We have some things in the pipeline. One is in the ID and verification process. You don’t have to use documents for that, and we will always have the ability available to do that without. But you are then dependent on the amount of information available through the Bureaus. Therefore, we may decline you today, even though you are completely legitimate, just because there is not enough information.
Basically, you will be able to take a picture of the document and load it into the app. It then takes about 12 seconds to certify your document electronically. At the moment, our decline rate is so low that we didn’t deem the additional step necessary. But when we get to current accounts and other products, we may introduce this to get more people through the process.
Insightive.tv: How about in the longer run?
Stewart: Our vision statement is actually to be the first telepathic bank. One thought is that if banking is to be helpful — it has to be predictive. And if it’s predictive, why do you actually have to go to your bank?
We are currently investing on artificial intelligence and predictive algorithms. We are looking to get to the stage where you don’t have to come to us. We’ll tell you if you can go out tonight, or how much money you have to spend on that handbag this week.
We fundamentally believe that the smartphone itself has a limited window — probably ten to fifteen years. So the other dimension is controlling your PC or Smartphone with your brainwaves. This is actually possible today. Now, sure, today you have to wear a silly hat in a lab. But if that is how you can control those things today in a lab, how many years is it going to be before that becomes your experience managing your life? It will start with voice over the next few years, but it will then move onto brainwave recognition. We recognise that banking will get to the stage that it will be completely predictive, and will be driven by thought, not by touch.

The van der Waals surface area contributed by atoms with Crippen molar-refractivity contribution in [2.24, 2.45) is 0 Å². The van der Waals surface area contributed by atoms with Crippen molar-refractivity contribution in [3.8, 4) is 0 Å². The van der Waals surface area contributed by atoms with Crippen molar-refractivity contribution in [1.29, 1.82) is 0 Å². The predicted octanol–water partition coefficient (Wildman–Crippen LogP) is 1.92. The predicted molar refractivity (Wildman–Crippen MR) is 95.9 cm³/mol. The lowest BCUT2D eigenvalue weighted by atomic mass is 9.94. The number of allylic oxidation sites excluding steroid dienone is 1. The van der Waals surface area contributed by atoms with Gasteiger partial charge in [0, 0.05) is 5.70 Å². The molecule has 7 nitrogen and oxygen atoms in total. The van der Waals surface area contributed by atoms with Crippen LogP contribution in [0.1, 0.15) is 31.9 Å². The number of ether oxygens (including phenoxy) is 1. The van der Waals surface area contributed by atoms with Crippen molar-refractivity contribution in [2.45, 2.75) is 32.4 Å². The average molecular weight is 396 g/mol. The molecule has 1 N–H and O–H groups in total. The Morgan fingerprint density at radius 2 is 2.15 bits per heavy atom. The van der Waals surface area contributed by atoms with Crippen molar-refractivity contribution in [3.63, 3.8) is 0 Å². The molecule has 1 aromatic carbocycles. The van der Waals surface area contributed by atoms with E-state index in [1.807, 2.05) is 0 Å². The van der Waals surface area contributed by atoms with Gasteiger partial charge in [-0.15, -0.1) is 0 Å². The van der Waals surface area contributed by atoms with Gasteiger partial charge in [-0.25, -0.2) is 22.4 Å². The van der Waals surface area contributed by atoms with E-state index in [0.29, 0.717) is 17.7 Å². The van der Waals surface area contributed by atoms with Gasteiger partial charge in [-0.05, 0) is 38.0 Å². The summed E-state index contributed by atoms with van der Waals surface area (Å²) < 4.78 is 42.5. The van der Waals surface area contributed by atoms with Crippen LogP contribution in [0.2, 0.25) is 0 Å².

In the end, Stewart felt sure that the whole development process has to take hints from outside the industry —
Stewart: We are constantly looking for partners. It’s about finding companies with a similar mindset, and a similar culture of innovation. Developing those relationships is a big part of how we spend our time.
If customers are changing their experience, or behaviour, or expectations because of technology being used in retail, transportation or entertainment, then that is the technology we should be using in banking. So that is what we are doing, we look at things right across the page.
Stewart Bromley is Chief Operating Officer at Atom Bank. He has been with the company from day one and has a long history working in customer relations, innovation and digital solutions for the financial services — having previously been employed by HSBC and First Direct.
Atom Bank was founded in April 2014. It began trading in 2015 as the UK’s first digital only Bank. They currently provide savings accounts through a personalised mobile app, and will soon be expanding to offer current accounts, mortgages and a raft of other financial service products in an effort to revolutionise Banking by completely digitising the format.
Part of THE DIGITAL FUTURE OF CUSTOMER CONTRACTING series